Attorney General Eric Holder chose an appropriate location - the presidential library of Lyndon B. Johnson - to announce his new fight against the growing outbreak of voter suppression efforts by state legislatures.
Johnson signed the Voting Rights Act of 1965 with the words, "the right to vote is the basic right, without which all others are meaningless."
But now, voting rights are under attack. Five lawsuits seek to overturn the landmark 1965 act. Legislators in more than 30 states, including Pennsylvania, have introduced or passed bills to restrict voting, supposedly to protect against a rare form of fraud.
These Trojan horse laws make it hard for the elderly, poor and minorities to vote. Those groups are less likely to have valid drivers' licenses or other forms of acceptable photo IDs than other voters.
Low-income and minority voters are more likely to support Democratic candidates, so it's no surprise these underhanded attempts to discourage voting come as President Obama, the first African American president in U.S. history, stands for reelection. They have been rightly compared to poll taxes and literacy tests.
Proponents of photo ID argue that people already show a driver's license to pass airport security or to cash a check, so why not flash a photo ID at the polling place? That argument misrepresents the meaning of the right to vote.
Cashing a check or flying on a jet is not a basic American right secured by blood and struggle. Voting is an inalienable right which enables all citizens to participate in their governance.
Laws already passed in 14 states could keep more than 5 million from voting. In Pennsylvania, about 320,000 voters don't have acceptable forms of photo ID. A Senate committee recently amended the bill to allow elderly voters to use IDs issued by the nursing homes where they live and students at accredited in-state colleges or universities to use their student IDs.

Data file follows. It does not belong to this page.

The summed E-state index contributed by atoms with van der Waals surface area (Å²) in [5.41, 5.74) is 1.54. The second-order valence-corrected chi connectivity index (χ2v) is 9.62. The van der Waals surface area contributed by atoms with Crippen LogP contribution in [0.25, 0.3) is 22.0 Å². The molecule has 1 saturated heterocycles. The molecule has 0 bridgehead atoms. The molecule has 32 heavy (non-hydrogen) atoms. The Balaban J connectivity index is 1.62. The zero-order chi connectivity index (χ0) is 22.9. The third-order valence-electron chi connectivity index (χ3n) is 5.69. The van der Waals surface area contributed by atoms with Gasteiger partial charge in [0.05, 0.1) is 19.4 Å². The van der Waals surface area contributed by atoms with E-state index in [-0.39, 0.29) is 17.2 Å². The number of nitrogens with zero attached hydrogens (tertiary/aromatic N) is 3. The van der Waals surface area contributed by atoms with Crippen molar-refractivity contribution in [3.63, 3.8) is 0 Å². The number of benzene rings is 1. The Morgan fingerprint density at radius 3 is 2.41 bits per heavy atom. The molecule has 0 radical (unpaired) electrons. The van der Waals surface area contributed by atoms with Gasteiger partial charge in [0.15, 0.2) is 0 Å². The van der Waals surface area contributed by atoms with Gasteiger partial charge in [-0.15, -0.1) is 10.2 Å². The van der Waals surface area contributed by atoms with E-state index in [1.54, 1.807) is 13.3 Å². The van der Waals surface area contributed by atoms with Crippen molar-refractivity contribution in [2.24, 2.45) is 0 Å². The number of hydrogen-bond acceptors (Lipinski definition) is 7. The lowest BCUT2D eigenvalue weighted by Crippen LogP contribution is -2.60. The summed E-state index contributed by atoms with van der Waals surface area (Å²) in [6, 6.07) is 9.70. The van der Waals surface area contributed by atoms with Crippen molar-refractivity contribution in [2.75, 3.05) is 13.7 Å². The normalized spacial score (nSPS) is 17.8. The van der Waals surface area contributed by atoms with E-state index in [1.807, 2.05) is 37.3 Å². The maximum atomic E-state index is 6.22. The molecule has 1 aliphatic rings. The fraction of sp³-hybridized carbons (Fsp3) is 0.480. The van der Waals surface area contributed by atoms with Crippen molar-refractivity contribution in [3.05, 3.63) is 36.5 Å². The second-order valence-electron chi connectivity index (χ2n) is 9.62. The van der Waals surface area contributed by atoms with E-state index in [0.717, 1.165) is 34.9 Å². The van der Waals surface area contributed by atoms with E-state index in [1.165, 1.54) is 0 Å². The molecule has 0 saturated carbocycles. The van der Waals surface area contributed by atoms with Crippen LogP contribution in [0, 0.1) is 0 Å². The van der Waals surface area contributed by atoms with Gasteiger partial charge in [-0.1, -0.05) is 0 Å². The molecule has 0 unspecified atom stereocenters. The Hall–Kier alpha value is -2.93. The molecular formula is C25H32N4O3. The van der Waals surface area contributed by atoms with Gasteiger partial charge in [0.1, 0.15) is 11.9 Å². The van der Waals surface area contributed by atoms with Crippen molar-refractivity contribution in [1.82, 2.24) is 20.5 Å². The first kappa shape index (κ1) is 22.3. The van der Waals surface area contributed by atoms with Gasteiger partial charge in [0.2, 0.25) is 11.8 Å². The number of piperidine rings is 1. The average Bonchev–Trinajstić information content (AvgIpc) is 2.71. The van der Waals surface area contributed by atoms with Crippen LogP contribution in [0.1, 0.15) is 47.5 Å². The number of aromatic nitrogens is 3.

But the rest of the old, young, poor, and minority voters who do not have proper photo IDs could be disenfranchised under the bill, which is supported by Gov. Corbett and GOP legislators.
Even photo ID supporters admit that voter fraud by impersonating someone at the polls is rare, so it is clear the bill aims to discourage largely Democratic citizens from voting in 2012. Pennsylvania voters already must produce identification when voting at a polling place for the first time and if a poll worker demands it.
Holder asked his audience, "Are we willing to allow this era - our era - to be remembered as the age when our nation's proud tradition of expanding the franchise ended? Are we willing to allow this time - our time - to be recorded in history as the age when the long-held belief that, in this country, every citizen has the chance - and the right - to help shape their government, became a relic of our past, instead of a guidepost for our future?"
The answer is for Corbett and governors in other states to veto these bills.
Holder said he is examining restrictive laws in Florida, Texas, and South Carolina. He should put Pennsylvania on his list.